I have so many emotions right now I have a migraine. Truly. I don’t know my head from my ass right now because I want to fight but I don’t even know where to start. Not to mention, I HAVE to work. We need health insurance and we have bills to pay, though Kevin assures me we would be fine if I had to quit and wasn’t able to get another job right away and there’s always, *gulp* Obamacare if push comes to shove.
AARRGH. I can’t STAND not knowing what to do or where to go from here. This whole thing is just insane. Sometimes I wonder if WE’RE just making a mountain out of a molehill and why not just get the damn thing, you know? But no, I will not comply.
My heart goes out to those out there in the same boat. I understand and I empathize. We MUST stand strong and not allow this DICK-tator crap all over this country.
And just think, we have THREE more years of this hairy, disgusting pig scrotum.
Sept 14: My religious exemption was DENIED. I’ll be honest, I really hoped the hospital would accept it. I was thinking maybe the hospital would want to extend an olive branch, maybe use the exemption as a way to please both side of the aisle – show the public that they are taking steps to protect people and yet, find a way keep all of their employees. So when I received my denial, I was a little surprised and disappointed. I was also mad at myself for once again holding out any hope that it would work. I hate being disappointed. That’s why I’m a realist. I would rather be prepared for the bad and surprised by the good than hope it turns out good and it’s bad.
Does that make sense?
Sept 15: I turned in my resignation. I was so put off and disgusted by the hospital’s response to my “sincerely held belief” that I just ripped that bandaid off and took the plunge. I couldn’t justify, in my head, sticking around a few more weeks, until the October 15th deadline, when I. WAS. DONE. I’m tired of thinking about it, worrying about it, feeling like people are looking at me differently, almost with pity … No. It was time to move on. Why prolong the inevitable?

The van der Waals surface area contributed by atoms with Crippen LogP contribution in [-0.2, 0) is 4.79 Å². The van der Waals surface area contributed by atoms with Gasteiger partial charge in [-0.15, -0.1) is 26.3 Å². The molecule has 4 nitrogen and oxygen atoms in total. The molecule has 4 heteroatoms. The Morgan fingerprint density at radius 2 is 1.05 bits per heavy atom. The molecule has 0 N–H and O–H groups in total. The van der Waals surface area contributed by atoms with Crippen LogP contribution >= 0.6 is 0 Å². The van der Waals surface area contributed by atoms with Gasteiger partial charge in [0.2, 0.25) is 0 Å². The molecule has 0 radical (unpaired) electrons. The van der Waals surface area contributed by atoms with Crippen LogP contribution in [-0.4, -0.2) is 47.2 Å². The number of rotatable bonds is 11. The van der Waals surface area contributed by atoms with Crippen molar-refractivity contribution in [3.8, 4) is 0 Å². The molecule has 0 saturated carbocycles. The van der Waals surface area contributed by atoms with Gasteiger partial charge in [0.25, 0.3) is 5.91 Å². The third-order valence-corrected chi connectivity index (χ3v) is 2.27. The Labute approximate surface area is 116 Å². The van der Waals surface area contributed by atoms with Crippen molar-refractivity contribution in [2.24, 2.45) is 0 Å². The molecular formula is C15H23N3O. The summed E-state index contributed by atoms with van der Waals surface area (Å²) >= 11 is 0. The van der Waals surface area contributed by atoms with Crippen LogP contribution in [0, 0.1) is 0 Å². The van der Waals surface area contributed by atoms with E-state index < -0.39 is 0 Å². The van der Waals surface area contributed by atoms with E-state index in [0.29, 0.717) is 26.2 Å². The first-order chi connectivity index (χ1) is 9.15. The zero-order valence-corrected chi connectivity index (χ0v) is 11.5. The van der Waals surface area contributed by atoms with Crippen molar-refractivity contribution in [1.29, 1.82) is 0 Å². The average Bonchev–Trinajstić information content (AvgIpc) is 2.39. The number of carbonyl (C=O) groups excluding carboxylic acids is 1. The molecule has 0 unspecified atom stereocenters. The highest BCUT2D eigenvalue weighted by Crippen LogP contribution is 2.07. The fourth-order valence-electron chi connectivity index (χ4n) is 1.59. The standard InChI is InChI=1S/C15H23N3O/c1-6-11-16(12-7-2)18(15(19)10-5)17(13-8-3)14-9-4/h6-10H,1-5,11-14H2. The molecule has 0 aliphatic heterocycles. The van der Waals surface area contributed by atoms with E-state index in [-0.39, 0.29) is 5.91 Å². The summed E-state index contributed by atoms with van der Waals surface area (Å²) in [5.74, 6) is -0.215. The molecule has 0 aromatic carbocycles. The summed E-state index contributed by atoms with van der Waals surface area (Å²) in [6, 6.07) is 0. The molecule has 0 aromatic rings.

Sept 17: I had no intention of telling anyone anything until the very last minute. And the reason I wanted to do it that way was for purely selfish reasons – the EMOTIONS of it all. I didn’t want the whole clinic to come to me and make me rehash my reasons why I was doing what I was doing. My leaving is NOT A HAPPY THING. I’m angry, bitter, sad, disappointed, disgusted and all the feels, honestly. I can’t believe it’s come to this. I can’t believe I’m going to leave a job that I truly love, and am confident and thrive doing, because I won’t succumb to an injectable that has been out less than a year and no one knows a whole lot about.
Anyway, you can read all about my resignation and the day I told my peeps at work here.
Sept 19: Happy work anniversary to me! Today is exactly ten years since I’ve worked for the hospital. It’s sad that I won’t be there another ten years, which is what I had planned on happening, but in some ways, it’s a new beginning. I’m closing a chapter in my life and at the same time, I’m starting another chapter. It’s scary, daunting, but somewhat exciting, as well.
This month has been hot and mostly sunny. It’s been beautiful actually. I’m glad for the beautiful weather as that has made this past month at least bearable. I can’t imagine having to endure the stress of this past month with dark and gloomy weather on top of it. I wish we could have gone camping, it’s perfect camping weather but Kevin’s truck is still out of commission and it’s looking like it’s not going to get fixed any time soon. He’s thinking about selling it, as is, which is less than ideal and we won’t get as much money for it, but he’s a little out of his league when it comes to a diesel engine. It’s not that he couldn’t figure it out, but the way the truck is designed, it needs to have the cab lifted off in order to get to the area that needs to be worked on and he obviously doesn’t have the tools necessary to do that so … plan B is to sell it and buy an F150, or maybe an F250 gas truck so that we can pull the cargo trailer. I think he should get an F250 as that will EASILY pull the trailer and since we are wanting to spend some time in Colorado we won’t have to stress about the truck not being able to navigate the steep mountains.